With the recent addition of a cyclotron and radiochemistry facility to our Nuclear Medicine Division, St Jude Children's Research Hospital investigators now have access to a wide variety of both known and novel radiotracers for positron emission tomography (PET) imaging. The small animal PET scanner that is the subject of this application is requested to expand the capabilities of our existing Animal Imaging Center (AIC) to take full advantage of this newly acquired access to PET radiotracers. We are currently engaged in several collaborative projects using PET radiotracers for preclinical studies. These studies, while very powerful and quantitative, are limited in that without a small animal PET scanner, they require sacrifice and dissection of the subject animals and yield data at only discrete time points. The real strength of PET lies in the ability to make such quantitative measurements of in vivo biochemical processes in real time. Furthermore, the ability to make repeated measurements in the same animal over hours, days or weeks allows assessment of longitudinal parameters such as therapy response, subject-specific titration of drug doses and regulation of biochemical processes in response to stimuli. Similarly, new therapeutic discovery would benefit from the in vivo pharmacokinetic studies possible in real time with small animal PET using custom designed radiotracers. All of these latter studies are much more complex and expensive, or simply impossible, using dissection methods rather than in vivo imaging. In addition, our institution has a diverse collection of unique preclinical models (both transgenic and xenograft) with which to study disease processes and test new therapeutic regimens in pediatric oncology. All of these models could greatly benefit from the unique capabilities of PET imaging to enhance current research efforts. Dissection studies that assess tumor pathophysiology (as we do now) are challenging in orthotopic xenograft models where exact tumor location is less predictable. Furthermore, non-terminal imaging is the only practical method for studies of transgenic models due to the cost and difficulty of animal breeding. The AIC serves as a core resource to all St Jude investigators and is funded in part by our NCI Comprehensive Cancer Center grant. We have identified 12 faculty investigators who would be the primary users of this core technology, most of whom have funded research efforts on one or multiple NIH grants and are engaged in multi-disciplinary collaborative projects with one or more investigators at St Jude and at other institutions. They represent 6 academic departments and 4 Cancer Center Programs with a variety of expertise in imaging, molecular and cellular oncology, pharmacokinetics, therapeutic design and medicinal chemistry. The addition of a small animal PET scanner will allow us to fully capture this environment of collaboration and the institution's investment in Nuclear Medicine research and will facilitate St Jude's commitment to outstanding translational research.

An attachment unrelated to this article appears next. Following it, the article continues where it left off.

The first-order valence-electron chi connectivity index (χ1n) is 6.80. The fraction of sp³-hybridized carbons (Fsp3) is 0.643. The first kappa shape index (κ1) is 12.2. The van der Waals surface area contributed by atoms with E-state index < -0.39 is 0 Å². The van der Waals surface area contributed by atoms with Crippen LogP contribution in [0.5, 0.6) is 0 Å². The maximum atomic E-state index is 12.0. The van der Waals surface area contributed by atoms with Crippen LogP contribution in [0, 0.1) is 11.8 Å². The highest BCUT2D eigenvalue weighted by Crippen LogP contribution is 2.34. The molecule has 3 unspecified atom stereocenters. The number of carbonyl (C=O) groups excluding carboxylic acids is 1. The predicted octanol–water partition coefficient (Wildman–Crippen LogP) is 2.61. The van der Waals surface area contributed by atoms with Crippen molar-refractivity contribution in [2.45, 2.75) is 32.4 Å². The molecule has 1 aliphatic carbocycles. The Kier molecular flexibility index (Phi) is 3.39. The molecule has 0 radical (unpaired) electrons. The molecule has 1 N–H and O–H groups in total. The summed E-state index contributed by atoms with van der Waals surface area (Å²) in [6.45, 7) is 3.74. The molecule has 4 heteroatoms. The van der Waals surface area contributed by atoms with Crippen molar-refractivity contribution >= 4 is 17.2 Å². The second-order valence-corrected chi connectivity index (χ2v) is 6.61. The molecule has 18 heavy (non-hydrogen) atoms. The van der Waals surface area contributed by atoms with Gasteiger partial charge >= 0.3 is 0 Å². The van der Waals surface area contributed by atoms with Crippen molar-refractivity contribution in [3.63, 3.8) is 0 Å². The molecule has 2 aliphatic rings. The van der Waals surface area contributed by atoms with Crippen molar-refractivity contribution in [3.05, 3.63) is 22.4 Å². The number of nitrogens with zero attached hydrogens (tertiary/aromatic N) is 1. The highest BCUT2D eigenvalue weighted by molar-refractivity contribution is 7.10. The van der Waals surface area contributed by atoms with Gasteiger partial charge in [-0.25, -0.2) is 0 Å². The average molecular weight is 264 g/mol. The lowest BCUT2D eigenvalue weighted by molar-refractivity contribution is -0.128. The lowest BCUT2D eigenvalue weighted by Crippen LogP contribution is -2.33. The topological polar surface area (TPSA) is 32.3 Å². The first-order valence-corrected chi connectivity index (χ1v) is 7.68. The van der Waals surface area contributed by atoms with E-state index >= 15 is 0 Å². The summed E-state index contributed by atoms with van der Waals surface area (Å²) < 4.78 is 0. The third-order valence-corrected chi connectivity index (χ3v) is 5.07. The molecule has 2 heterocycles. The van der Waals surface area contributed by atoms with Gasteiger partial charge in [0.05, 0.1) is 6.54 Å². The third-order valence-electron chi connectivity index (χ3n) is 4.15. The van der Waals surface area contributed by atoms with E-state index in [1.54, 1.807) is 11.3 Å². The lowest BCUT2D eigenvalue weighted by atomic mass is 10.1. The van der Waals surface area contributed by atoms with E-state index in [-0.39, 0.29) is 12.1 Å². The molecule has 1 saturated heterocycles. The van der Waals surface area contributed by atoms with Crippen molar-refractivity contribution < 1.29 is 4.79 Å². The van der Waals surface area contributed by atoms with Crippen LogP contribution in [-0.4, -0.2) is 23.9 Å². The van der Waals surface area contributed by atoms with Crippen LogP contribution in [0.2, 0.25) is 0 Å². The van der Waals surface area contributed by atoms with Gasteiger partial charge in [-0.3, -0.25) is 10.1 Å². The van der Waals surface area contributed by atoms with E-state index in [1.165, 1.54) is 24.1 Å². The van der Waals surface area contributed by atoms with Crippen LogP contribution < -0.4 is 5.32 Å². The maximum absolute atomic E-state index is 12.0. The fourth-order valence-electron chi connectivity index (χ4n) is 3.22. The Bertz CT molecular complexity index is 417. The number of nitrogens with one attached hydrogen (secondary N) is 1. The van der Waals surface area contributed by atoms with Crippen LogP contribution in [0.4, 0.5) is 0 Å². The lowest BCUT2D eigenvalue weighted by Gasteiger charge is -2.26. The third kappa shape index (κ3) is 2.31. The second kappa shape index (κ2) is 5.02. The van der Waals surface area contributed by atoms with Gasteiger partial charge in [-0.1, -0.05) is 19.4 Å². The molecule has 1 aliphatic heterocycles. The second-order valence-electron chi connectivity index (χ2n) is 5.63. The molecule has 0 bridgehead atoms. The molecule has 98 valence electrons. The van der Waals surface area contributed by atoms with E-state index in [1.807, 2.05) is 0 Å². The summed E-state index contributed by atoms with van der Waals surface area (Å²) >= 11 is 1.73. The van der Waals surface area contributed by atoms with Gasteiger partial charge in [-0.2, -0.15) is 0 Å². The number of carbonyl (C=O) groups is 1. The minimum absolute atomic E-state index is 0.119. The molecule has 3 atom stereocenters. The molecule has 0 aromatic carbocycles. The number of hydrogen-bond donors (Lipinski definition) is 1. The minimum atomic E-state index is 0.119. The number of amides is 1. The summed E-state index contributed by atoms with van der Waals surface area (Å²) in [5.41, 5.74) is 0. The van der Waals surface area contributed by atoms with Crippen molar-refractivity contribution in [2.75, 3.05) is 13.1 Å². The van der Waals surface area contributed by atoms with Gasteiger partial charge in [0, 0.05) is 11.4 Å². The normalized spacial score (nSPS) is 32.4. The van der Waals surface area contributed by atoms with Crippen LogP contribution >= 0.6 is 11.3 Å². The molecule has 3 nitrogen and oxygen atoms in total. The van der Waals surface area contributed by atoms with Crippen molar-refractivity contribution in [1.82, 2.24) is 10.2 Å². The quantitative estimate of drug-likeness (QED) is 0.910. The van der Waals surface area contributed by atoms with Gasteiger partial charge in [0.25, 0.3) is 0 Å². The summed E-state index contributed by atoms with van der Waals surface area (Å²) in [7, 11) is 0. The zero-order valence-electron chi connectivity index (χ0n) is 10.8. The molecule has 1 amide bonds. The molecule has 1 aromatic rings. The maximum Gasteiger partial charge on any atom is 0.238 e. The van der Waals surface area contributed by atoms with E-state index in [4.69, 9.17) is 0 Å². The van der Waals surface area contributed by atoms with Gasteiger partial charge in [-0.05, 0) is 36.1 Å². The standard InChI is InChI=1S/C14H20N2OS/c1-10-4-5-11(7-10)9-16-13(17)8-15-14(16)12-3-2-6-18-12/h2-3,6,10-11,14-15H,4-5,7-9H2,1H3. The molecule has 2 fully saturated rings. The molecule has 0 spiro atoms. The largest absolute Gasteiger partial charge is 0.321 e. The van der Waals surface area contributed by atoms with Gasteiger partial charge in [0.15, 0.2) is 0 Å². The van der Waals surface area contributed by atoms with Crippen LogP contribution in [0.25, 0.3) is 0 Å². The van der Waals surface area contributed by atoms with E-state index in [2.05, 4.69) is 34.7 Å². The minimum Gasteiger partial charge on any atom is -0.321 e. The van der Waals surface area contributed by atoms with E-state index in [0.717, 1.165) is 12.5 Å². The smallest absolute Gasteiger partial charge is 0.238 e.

St Jude Children's Research Hospital is dedicated to the study and treatment of catastrophic disease in children. With the recent addition of a cyclotron and radiochemistry facility to our Nuclear Medicine Division, St Jude Children's Research Hospital investigators now have access to a variety of novel radioactive drugs for a medical imaging procedure called positron emission tomography. The addition of a preclinical PET imaging camera will allow us to take full advantage of both this recent investment in Nuclear Medicine research and the existing variety of preclinical models unique to our institution, thus facilitating St Jude's commitment to outstanding translational research.